FEWLS research is delighted to share the news that our latest article has been published online in Green Chemistry!
The article entitled “Development of an ammonia pretreatment that creates synergies between biorefineries and advanced biomass logistics models” talks about how lignocellulosic biomass densification at regional depots can not only facilitate the bioeconomy logistics, but also help unleash the full potential of ammonia pretreatment for reducing biomass recalcitrance. A new ammonia pretreatment method, denominated as COmpacted Biomass with Recycled Ammonia pretreatment, or simply COBRA, has been developed to pretreat densified biomass. COBRA pretreatment can modify the native crystal structure of cellulose to a more digestible cellulose III allomorph by cellulase enzymes, while simultaneously extracting lignin from the biomass with high selectivity. More importantly, COBRA pretreatment can achieve these critical cell wall modifications with a third of the ammonia loading used by Extractive Ammonia (EA) pretreatment, resulting in major energy and operation cost savings!
The efficacy of COBRA pretreatment was evaluated using sugarcane bagasse, which is an abundant residue from sugarcane mills, especially in Brazil’s bioethanol producing facilities. The developed pretreatment technology was able to convert over 95% of the carbohydrates present in sugarcane bagasse to monomeric and oligomeric sugars after enzymatic hydrolysis and a maximum of 72% process ethanol yield after fermentation, which could be improved by the development of new enzyme cocktails for reducing oligomeric sugar levels, for example. In fact, if we assume the conversion of all soluble oligomeric sugars to fermentable sugars, there is the potential to achieve a remarkable 88% process ethanol yield from all carbohydrates present in sugarcane bagasse after fermentation!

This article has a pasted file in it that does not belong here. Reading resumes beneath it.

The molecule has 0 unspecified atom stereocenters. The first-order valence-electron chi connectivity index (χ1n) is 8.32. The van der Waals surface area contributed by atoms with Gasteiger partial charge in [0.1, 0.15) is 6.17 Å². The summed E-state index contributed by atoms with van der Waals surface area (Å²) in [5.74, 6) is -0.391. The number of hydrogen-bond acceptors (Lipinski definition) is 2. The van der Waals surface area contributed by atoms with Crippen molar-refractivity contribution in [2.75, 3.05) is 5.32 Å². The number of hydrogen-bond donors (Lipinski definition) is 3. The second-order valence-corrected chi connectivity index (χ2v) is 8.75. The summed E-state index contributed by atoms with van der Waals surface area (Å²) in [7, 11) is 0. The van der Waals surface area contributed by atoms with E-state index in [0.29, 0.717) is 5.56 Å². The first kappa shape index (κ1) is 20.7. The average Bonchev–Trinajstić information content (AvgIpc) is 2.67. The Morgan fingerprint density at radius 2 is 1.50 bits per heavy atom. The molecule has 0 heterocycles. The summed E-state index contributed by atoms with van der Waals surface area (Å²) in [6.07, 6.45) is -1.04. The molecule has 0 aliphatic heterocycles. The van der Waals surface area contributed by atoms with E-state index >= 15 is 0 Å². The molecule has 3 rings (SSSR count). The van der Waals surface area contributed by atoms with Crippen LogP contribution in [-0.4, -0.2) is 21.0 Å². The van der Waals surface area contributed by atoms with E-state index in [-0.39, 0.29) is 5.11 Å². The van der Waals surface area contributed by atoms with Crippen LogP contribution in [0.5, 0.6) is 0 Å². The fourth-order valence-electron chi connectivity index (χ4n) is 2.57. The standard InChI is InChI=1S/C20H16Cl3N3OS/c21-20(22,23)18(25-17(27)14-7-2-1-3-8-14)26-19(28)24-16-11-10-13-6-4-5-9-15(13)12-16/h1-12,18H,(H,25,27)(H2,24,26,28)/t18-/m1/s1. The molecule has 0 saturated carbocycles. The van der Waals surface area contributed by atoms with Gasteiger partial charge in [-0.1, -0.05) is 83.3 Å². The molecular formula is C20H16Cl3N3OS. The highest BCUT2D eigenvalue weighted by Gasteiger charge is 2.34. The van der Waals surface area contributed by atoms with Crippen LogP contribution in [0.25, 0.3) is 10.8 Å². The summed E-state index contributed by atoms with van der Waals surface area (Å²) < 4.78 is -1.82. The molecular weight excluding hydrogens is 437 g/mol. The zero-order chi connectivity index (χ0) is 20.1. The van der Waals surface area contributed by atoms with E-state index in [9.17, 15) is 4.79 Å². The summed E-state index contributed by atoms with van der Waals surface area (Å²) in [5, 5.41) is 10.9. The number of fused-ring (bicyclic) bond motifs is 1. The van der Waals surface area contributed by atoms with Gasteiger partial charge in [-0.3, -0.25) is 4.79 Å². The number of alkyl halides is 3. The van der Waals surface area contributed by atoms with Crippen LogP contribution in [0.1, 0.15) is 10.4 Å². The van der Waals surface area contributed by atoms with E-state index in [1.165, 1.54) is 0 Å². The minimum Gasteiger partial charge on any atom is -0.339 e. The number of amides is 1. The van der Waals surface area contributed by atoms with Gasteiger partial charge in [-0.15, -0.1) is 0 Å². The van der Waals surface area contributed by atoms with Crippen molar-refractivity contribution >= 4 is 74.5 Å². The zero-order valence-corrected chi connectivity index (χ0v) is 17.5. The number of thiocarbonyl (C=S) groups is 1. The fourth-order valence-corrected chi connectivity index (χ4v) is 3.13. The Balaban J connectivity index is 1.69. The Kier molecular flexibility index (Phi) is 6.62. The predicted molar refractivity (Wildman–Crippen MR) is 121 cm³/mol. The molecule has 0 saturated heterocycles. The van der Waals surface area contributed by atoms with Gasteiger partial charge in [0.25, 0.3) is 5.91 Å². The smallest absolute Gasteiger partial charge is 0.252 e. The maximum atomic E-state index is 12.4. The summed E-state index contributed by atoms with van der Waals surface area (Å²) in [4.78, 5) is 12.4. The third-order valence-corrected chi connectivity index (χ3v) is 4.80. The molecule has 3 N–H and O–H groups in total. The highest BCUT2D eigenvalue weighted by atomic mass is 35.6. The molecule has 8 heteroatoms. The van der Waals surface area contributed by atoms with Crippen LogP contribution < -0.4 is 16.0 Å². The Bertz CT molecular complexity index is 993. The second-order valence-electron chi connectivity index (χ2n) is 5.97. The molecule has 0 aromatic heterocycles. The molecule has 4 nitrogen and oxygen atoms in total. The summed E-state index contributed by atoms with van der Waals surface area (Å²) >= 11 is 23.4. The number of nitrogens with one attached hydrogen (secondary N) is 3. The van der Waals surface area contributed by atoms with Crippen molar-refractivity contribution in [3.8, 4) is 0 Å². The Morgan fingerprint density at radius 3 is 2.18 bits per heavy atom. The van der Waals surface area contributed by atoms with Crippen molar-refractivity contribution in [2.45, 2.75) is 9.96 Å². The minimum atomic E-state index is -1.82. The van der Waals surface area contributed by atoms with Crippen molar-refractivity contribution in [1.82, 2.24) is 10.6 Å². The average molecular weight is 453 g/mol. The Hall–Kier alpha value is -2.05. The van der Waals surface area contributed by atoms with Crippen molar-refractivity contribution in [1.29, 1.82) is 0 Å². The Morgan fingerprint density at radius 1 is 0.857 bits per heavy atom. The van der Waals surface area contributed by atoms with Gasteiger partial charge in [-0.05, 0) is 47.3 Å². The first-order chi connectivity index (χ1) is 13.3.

A robust pretreatment technology needs to be effective for a wide range of feedstock types. In this work, COBRA pretreatment proved to be highly effective for pretreating hardwood dicots like poplar, and herbaceous monocots like corn stover, sugarcane bagasse, prairie cordgrass and miscanthus.
To evaluate the economic potential of COBRA pretreatment-based biorefineries, we have implemented a bioeconomy model for the state of Sao Paulo, Brazil, where sugarcane bagasse produced in sugar mills is densified and dried prior to storage and transportation to “mega-biorefineries”, capable of processing up to 20,000 tons of densified biomass per day. A machine learning algorithm was used to optimize the bioeconomy model and generate the minimum biofuel price for COBRA pretreatment-based biorefineries, which were further compared with AFEX-, Steam Explosion- and EA-based biorefineries.
This publication was the result fruitful collaboration between researchers from The University of Kansas, Laboratorio Nacional de Energia e Geologia (LNEG) from Portugal, Universidade Nova de Lisboa from Portugal, Montana State University, Michigan State University, Stellenbosch University from South Africa, the East China University of Science and Technology, the University of Houston and the US DOE - Great Lakes Bioenergy Research Center (GLBRC).
The work has been published online as a 2022 HOT Article in the journal RSC Green Chemistry and will be highlighted in the front cover of the printed issue when it gets published. Stay tuned for more!
In the meantime, if you are interested to access the article online, please click here!